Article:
And if you go to their website, then you get a feeling of what's going on. It just opens you up. I'm like a Trekkie, it's a whole new episode that you never knew about.


QUESTION: When a person goes to a garden center, like Armstrong, are those seeds Monsanto seeds? Are they big-business seeds, or would they come from small mom & pop [businesses]?

KIENITZ: All those [inaudible word] are corporate seeds, yes. Now Rene Shepherd is smaller, and she's California-based, but it's still corporate.

So based on the tier scenario of any corporate plan, those seeds that are offered are all being tested. And the number of seeds that are being bought are being charted and numbered. You may see a whirlwind of nasturtium this year, and that may be the last time it's ever offered because you're the only one who bought it. So unless you save those seeds yourself, they may go obsolete really quick. And that's what's happening with the seed companies in general.

QUESTION: These seed companies don't save them?

KIENITZ: They have a bank, but [the seeds] will just be sitting in the refrigerator vault forever. The[companies] may lose the strain themselves. They do plant out occasionally, just to keep the seeds viable, but they really use them based on economic vitality as well. So if there's a flower that hasn't sold ever or hasn't sold well for years and years and years, they'll let it go obsolete, they'll let it go extinct because it's not economically viable.


QUESTION: Is there any merit in saving the seeds from those plants?

KIENITZ: Well, that's the interesting thing. The difference between a hybrid and an heirloom is an
heirloom is a seed that hasn't been crossed chemically by biotech scientists, a hybrid has. A hybrid has genetic qualities mixed from two different parents to create a different type of tomato. Hybrid tomatoes are most common in backyard gardens.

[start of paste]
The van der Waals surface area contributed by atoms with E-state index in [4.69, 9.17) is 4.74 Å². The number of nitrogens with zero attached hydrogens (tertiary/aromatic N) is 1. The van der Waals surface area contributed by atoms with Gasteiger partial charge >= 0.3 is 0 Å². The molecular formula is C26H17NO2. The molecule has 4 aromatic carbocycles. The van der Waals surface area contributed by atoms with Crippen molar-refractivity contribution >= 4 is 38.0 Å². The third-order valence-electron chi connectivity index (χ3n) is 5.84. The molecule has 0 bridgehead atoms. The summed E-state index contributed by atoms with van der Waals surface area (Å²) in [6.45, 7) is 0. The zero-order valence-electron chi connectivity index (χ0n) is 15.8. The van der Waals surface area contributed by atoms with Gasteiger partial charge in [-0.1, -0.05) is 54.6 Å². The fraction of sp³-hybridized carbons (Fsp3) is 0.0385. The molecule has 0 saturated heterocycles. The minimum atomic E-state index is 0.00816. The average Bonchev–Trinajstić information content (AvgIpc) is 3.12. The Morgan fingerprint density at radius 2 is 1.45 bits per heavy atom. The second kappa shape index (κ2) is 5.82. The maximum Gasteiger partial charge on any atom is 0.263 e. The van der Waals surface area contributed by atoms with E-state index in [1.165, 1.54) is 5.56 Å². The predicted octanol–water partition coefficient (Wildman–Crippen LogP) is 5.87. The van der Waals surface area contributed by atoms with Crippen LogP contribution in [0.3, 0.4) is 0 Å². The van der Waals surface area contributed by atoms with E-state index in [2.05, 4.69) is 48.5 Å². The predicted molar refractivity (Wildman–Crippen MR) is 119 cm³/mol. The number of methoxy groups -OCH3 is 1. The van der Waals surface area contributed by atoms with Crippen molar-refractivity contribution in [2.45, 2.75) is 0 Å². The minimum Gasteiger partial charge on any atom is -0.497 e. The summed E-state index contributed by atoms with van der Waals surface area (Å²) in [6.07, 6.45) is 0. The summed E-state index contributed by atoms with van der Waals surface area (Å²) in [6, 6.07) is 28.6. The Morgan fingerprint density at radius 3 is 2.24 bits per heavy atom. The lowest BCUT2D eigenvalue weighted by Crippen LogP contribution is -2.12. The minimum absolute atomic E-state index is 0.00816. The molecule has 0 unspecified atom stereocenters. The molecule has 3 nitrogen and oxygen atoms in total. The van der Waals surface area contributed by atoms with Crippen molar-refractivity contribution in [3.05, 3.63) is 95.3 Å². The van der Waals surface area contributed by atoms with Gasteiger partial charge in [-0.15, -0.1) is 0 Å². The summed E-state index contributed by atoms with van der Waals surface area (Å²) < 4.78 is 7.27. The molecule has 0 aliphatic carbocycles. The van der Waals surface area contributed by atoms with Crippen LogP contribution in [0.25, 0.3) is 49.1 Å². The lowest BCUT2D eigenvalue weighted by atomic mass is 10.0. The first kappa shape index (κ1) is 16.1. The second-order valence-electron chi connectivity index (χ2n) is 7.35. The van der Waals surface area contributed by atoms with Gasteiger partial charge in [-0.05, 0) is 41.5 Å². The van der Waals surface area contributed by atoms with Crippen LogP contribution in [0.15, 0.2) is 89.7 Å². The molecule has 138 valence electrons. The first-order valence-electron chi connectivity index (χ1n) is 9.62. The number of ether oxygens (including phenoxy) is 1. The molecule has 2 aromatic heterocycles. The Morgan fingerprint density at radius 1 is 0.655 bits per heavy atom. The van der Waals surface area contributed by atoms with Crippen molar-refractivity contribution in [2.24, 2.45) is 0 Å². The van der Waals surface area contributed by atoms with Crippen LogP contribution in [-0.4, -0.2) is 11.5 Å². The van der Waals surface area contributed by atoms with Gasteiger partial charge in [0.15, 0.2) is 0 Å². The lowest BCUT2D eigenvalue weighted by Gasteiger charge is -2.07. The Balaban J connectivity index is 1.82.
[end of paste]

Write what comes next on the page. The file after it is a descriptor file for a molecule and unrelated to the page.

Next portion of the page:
But if you take the seeds from a hybrid tomato, they always warn you that it won't grow true. That's not a problem at all, actually. Say you get a Lemon Boy. A Lemon Boy is mixed with a lemon tomato and a Better Boy tomato, so it has qualities of both. If you save the seeds from that, you don't know if it's going to be a red tomato, or a yellow tomato, or if it's going to be disease-resistant for [inaudible]. But what you are going to know is that it's going to be about the same size as [the parents]. And [if] you grow it out once, you can rename it the Dermott (sp?) because it's yours. As soon as you grow it out, that seed is now an individual again. That's what companies aren't telling you. What the companies are telling you is, "Don't grow it because it won't grow true." Well, you can grow these tomatoes over and over again.

The other difficulty, too, though is that in that same tomato they're also imprinting sterility. So a good 60-to-65% of the seeds in any plant that you grow out that's been a hybrid will be sterile. So you just have to be really patient. Throw a thousand seeds...

GROUP MEMBER: ...and you'll get 40%.